Why would it want to?

    Though clearly Whole Foods is working the issue hard. Ironically, today’s Austin American-Statesman has a story this morning noting that in an effort to bring in value-minded consumers during times of economic stress, “Whole Foods launched a newsletter, ‘The Real Deal,’ with coupons and tips to help customers stretch their grocery budget further. The natural foods chain even offers tours, led by a ‘value guru,’ to help shoppers on a budget navigate its two Austin stores.”

    I have no idea how the court case will turn out. But I think it fair to say that the bigger challenge to Whole Foods in this area won’t be legal.

    Published on: July 25, 2008

    The Wall Street Journal has a piece this morning in which it notes that a new study by research firm Merchant Medicine suggests that for the first time in years, the number of in-store health clinics has decline din the US, from 981 to 969.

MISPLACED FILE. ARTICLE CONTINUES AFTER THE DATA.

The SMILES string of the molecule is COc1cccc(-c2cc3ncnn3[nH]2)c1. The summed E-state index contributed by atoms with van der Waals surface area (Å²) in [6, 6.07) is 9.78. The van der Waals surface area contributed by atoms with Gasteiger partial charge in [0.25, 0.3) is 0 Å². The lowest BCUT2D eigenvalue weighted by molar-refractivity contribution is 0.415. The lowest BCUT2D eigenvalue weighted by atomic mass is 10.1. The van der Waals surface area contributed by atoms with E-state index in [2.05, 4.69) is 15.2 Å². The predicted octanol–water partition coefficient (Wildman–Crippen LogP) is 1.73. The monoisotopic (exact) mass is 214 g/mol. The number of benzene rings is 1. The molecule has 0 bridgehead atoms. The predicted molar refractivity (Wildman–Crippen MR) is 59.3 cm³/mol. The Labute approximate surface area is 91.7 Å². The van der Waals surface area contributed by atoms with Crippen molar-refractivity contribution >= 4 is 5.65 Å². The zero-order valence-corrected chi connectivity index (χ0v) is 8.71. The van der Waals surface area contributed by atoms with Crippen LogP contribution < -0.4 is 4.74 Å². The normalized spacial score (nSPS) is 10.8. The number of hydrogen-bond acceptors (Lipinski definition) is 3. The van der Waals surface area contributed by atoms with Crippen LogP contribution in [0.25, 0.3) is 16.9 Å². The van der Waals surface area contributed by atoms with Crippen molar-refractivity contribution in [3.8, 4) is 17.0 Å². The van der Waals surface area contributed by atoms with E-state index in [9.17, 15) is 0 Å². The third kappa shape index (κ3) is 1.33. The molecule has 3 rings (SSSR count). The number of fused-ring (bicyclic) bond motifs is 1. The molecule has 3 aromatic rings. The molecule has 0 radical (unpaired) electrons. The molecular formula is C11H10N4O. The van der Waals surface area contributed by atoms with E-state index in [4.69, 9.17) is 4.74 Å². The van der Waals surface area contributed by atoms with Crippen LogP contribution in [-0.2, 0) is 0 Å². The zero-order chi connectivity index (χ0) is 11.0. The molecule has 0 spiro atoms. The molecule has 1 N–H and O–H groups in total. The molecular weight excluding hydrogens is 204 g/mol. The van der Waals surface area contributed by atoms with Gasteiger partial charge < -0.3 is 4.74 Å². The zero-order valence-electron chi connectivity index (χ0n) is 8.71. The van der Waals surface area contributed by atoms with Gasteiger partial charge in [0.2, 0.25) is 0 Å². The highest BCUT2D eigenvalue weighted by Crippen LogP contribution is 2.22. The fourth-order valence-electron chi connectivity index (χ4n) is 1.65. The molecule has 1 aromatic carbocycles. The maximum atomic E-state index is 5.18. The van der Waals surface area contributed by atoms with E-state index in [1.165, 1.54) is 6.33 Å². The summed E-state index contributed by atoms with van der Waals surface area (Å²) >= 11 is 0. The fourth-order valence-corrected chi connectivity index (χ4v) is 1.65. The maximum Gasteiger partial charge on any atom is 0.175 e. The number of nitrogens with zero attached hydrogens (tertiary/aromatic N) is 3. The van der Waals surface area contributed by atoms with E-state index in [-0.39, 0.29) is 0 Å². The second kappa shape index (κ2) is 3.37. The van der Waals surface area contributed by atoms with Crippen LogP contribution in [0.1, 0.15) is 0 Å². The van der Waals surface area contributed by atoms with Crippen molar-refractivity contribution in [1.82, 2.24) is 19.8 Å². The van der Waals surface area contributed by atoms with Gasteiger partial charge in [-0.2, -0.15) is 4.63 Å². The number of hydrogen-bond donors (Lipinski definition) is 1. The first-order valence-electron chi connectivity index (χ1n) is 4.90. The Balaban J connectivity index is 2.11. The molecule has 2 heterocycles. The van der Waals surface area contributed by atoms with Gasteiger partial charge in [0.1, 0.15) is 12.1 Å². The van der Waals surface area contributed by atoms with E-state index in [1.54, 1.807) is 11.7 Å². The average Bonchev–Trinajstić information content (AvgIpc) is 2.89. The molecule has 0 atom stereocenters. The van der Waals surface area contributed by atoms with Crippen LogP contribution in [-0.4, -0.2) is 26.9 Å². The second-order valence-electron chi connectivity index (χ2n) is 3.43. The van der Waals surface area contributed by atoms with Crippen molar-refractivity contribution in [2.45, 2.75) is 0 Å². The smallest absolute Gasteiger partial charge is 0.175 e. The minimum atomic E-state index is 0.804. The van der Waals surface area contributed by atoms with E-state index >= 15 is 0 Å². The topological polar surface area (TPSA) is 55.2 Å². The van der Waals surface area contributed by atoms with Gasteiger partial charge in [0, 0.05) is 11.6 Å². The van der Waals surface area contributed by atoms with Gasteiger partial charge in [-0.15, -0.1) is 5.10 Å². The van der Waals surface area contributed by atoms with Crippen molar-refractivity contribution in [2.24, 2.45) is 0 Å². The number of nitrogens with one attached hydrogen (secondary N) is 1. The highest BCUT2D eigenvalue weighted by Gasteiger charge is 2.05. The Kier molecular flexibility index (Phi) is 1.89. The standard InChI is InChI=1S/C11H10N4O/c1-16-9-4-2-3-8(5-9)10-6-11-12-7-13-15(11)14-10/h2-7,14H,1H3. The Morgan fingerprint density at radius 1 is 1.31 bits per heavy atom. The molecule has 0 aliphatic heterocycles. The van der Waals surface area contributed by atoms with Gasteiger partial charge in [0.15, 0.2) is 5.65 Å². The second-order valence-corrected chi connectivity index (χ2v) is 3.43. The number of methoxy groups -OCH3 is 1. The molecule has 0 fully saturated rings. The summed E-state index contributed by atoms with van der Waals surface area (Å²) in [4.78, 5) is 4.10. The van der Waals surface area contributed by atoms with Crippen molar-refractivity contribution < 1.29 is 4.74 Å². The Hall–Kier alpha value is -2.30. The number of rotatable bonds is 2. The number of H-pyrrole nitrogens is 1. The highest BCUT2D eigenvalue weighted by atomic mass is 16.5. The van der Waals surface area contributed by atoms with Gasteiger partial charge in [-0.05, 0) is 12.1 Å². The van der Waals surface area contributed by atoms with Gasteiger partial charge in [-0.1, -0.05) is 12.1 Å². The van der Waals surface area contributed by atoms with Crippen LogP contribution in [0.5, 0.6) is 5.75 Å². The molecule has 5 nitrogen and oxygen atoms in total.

Part of the problem seems to be initial business losses that are weeding out some of the players in the field.

    However, the Journal reports, “retailers who back clinics in their own stores are more willing to endure the initial losses that go with setting up the clinics. And the continued expansion by retailer-owned clinics is likely to mean overall growth in the field will continue. Walgreen, for example, plans to add hundreds of company-owned in-store clinics by the end of the year.”

    KC's View: